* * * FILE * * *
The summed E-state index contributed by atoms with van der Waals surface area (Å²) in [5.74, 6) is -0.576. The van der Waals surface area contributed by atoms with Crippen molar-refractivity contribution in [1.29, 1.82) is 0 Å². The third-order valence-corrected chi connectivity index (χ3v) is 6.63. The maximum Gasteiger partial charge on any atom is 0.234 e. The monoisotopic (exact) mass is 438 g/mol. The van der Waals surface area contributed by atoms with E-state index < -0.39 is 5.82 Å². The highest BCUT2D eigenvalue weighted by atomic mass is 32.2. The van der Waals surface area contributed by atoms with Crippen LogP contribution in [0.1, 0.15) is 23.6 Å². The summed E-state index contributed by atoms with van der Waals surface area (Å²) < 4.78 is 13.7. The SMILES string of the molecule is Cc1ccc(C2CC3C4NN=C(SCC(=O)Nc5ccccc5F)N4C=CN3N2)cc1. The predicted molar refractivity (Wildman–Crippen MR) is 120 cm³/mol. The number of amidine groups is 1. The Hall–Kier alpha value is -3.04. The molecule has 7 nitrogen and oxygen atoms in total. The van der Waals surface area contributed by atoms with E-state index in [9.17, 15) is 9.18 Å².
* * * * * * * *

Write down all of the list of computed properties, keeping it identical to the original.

The summed E-state index contributed by atoms with van der Waals surface area (Å²) in [5.74, 6) is -0.576. The van der Waals surface area contributed by atoms with Crippen molar-refractivity contribution in [1.29, 1.82) is 0 Å². The third-order valence-corrected chi connectivity index (χ3v) is 6.63. The maximum Gasteiger partial charge on any atom is 0.234 e. The monoisotopic (exact) mass is 438 g/mol. The van der Waals surface area contributed by atoms with E-state index < -0.39 is 5.82 Å². The highest BCUT2D eigenvalue weighted by atomic mass is 32.2. The van der Waals surface area contributed by atoms with Crippen LogP contribution in [0.1, 0.15) is 23.6 Å². The summed E-state index contributed by atoms with van der Waals surface area (Å²) < 4.78 is 13.7. The SMILES string of the molecule is Cc1ccc(C2CC3C4NN=C(SCC(=O)Nc5ccccc5F)N4C=CN3N2)cc1. The predicted molar refractivity (Wildman–Crippen MR) is 120 cm³/mol. The number of amidine groups is 1. The Hall–Kier alpha value is -3.04. The molecule has 7 nitrogen and oxygen atoms in total. The van der Waals surface area contributed by atoms with E-state index in [9.17, 15) is 9.18 Å².